Local finder volatility over 12 months, courtesy Miriam Ellis
A new split-screen display for Street View on Android
Google is launching a new split-screen version of Street View on Android devices, mirroring a feature that has been available for some time on desktop. The new interface makes it possible for mobile users to track their location on a map while simultaneously seeing Street View imagery of the surrounding area. Users can jump around by tapping on the map and can access Photo Spheres uploaded by other users, which are indicated on the map as blue circles. Blue paths indicate routes where Street View is available. A circular blue marker with an arrow in the middle indicates the direction the user is pointing or traveling. The updated interface is especially useful if you want to quickly view a route or set of related areas on Street View, using the map as a tool to move from one view to another.
Split-screen Street View in landscape mode, courtesy 9to5 Google
Google offers FLoC to replace cookies
We have known for some time that Google will phase out third-party cookies in its Chrome browser -- one move among many in a wave of privacy-based changes expected to impact many of our most popular digital platforms over the next two years. Third-party cookies are the tracking mechanisms that collect information about individual browsing histories for purposes such as ad targeting. Now, Google has released new information about a protocol known as FLoC that could replace cookies. FLoC stands for “Federated Learning of Cohorts,” and refers to a Chrome browser extension that aggregates individual activity into groups consisting of thousands of users. Google claims that in its own testing, ad targeting using FLoC results in 95% of the conversions per dollar seen with cookies.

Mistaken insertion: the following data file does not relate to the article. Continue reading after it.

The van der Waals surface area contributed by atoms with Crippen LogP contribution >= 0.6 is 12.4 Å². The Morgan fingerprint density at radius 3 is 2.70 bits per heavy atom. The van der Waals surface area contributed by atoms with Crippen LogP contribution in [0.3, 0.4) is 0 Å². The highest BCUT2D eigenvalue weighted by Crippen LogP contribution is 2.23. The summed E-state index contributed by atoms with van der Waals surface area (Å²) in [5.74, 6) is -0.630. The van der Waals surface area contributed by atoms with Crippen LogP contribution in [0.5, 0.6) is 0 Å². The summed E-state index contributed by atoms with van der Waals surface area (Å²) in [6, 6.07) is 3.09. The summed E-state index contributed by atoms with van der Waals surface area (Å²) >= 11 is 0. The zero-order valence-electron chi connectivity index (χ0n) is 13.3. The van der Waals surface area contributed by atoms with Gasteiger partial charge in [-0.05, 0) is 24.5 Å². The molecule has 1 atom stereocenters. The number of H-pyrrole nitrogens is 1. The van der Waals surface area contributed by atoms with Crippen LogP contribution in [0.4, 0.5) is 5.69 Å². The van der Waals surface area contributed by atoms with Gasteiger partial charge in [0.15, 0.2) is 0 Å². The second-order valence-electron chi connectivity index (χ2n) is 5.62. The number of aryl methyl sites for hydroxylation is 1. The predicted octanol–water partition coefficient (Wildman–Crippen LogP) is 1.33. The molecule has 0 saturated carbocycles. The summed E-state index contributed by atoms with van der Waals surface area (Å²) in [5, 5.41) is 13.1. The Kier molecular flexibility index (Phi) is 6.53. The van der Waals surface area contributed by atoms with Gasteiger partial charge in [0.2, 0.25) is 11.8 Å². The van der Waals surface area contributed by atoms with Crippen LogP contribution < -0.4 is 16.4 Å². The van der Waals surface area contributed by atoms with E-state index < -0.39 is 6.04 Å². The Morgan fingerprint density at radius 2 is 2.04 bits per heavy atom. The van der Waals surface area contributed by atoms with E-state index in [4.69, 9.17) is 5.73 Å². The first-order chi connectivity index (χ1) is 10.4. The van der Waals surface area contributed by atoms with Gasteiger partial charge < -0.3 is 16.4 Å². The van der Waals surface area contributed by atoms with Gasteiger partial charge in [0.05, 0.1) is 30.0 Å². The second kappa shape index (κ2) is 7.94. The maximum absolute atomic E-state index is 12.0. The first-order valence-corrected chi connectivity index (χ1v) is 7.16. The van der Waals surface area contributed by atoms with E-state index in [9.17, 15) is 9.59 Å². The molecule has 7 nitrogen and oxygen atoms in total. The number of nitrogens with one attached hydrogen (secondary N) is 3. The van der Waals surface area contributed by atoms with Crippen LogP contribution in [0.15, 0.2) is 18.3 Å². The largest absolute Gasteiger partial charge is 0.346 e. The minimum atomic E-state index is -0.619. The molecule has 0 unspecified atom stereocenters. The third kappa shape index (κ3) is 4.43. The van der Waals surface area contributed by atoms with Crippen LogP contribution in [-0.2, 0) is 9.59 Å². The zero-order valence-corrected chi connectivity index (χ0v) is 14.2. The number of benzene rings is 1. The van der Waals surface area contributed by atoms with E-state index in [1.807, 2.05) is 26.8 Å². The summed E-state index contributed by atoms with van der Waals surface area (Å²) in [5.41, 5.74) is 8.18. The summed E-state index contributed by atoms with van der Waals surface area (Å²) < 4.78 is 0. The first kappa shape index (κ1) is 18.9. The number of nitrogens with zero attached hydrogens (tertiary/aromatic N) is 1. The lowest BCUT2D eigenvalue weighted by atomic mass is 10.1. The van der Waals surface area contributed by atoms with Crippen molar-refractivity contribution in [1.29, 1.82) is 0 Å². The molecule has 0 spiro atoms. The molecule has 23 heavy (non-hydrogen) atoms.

The basic principle of FLoC, as Google’s Chetna Bindra explains in a blog post, is to “hide individuals in the crowd.” Google is also promoting an initiative known as FLEDGE, whose mission is to develop a new technology based on interest groups that could provide advertisers with the relevancy signals they desire without revealing information about individual users.
A guide to local SEO keyword research
Blake Denman has published an extensive guide to local SEO keyword research on the SEMRush blog. He emphasizes that the correct way to think about keyword research is not by focusing on individual keywords, but on topics that group similar keywords together. Denman uses the example of a plumber in Phoenix and walks through the steps of researching relevant keywords with SEMRush’s Keyword Magic Tool. Denman correlates these findings with data from Google Search Console showing the number of searches for each keyword over 12 months as well as the average monthly search volume. He makes use of AlsoAsked.com to gather popular questions related to the topic “tankless water heater,” and checks to see what keyword opportunities are indicated by the rankings of competitors.
Once research has been completed, Denman then begins to build a content strategy focused on keyword optimization on main topic pages, child pages, FAQ pages, and blog posts. Main topic keywords are included in the URL, title tag, meta description, and H1 tag for the main pages, while subtopics are relegated to H2 tags and child pages. Keywords should be “naturally included” in the content for each page, with the focus being on providing the best and most useful content for the end user.